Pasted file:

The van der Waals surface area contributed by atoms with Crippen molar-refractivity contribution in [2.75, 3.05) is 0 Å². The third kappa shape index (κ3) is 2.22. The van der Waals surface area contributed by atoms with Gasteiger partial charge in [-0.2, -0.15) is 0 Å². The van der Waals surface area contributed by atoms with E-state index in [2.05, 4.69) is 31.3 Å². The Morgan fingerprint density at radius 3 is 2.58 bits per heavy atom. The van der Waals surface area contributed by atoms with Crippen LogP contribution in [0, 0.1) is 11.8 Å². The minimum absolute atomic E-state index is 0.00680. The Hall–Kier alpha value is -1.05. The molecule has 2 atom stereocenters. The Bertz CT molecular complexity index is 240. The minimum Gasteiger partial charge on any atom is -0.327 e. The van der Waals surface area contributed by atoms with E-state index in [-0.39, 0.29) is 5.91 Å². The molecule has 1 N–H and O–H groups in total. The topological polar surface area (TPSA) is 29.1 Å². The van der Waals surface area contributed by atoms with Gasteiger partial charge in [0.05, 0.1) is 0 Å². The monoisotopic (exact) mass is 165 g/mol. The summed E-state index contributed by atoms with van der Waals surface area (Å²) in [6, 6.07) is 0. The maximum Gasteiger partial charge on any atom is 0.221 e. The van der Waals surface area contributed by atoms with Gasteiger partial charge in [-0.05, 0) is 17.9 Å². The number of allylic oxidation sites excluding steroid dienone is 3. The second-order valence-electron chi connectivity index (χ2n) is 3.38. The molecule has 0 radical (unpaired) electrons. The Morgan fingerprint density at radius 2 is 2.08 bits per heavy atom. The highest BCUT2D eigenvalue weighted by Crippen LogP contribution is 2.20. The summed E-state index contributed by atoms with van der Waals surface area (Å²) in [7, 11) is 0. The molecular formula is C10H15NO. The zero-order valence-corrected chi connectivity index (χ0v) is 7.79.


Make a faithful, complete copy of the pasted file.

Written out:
The van der Waals surface area contributed by atoms with Crippen molar-refractivity contribution in [2.75, 3.05) is 0 Å². The third kappa shape index (κ3) is 2.22. The van der Waals surface area contributed by atoms with Gasteiger partial charge in [-0.2, -0.15) is 0 Å². The van der Waals surface area contributed by atoms with E-state index in [2.05, 4.69) is 31.3 Å². The Morgan fingerprint density at radius 3 is 2.58 bits per heavy atom. The van der Waals surface area contributed by atoms with Crippen LogP contribution in [0, 0.1) is 11.8 Å². The minimum absolute atomic E-state index is 0.00680. The Hall–Kier alpha value is -1.05. The molecule has 2 atom stereocenters. The Bertz CT molecular complexity index is 240. The minimum Gasteiger partial charge on any atom is -0.327 e. The van der Waals surface area contributed by atoms with E-state index in [-0.39, 0.29) is 5.91 Å². The molecule has 1 N–H and O–H groups in total. The topological polar surface area (TPSA) is 29.1 Å². The van der Waals surface area contributed by atoms with Gasteiger partial charge in [0.05, 0.1) is 0 Å². The monoisotopic (exact) mass is 165 g/mol. The summed E-state index contributed by atoms with van der Waals surface area (Å²) in [6, 6.07) is 0. The maximum Gasteiger partial charge on any atom is 0.221 e. The van der Waals surface area contributed by atoms with Gasteiger partial charge in [-0.05, 0) is 17.9 Å². The number of allylic oxidation sites excluding steroid dienone is 3. The second-order valence-electron chi connectivity index (χ2n) is 3.38. The molecule has 0 radical (unpaired) electrons. The Morgan fingerprint density at radius 2 is 2.08 bits per heavy atom. The highest BCUT2D eigenvalue weighted by Crippen LogP contribution is 2.20. The summed E-state index contributed by atoms with van der Waals surface area (Å²) in [7, 11) is 0. The molecular formula is C10H15NO. The zero-order valence-corrected chi connectivity index (χ0v) is 7.79.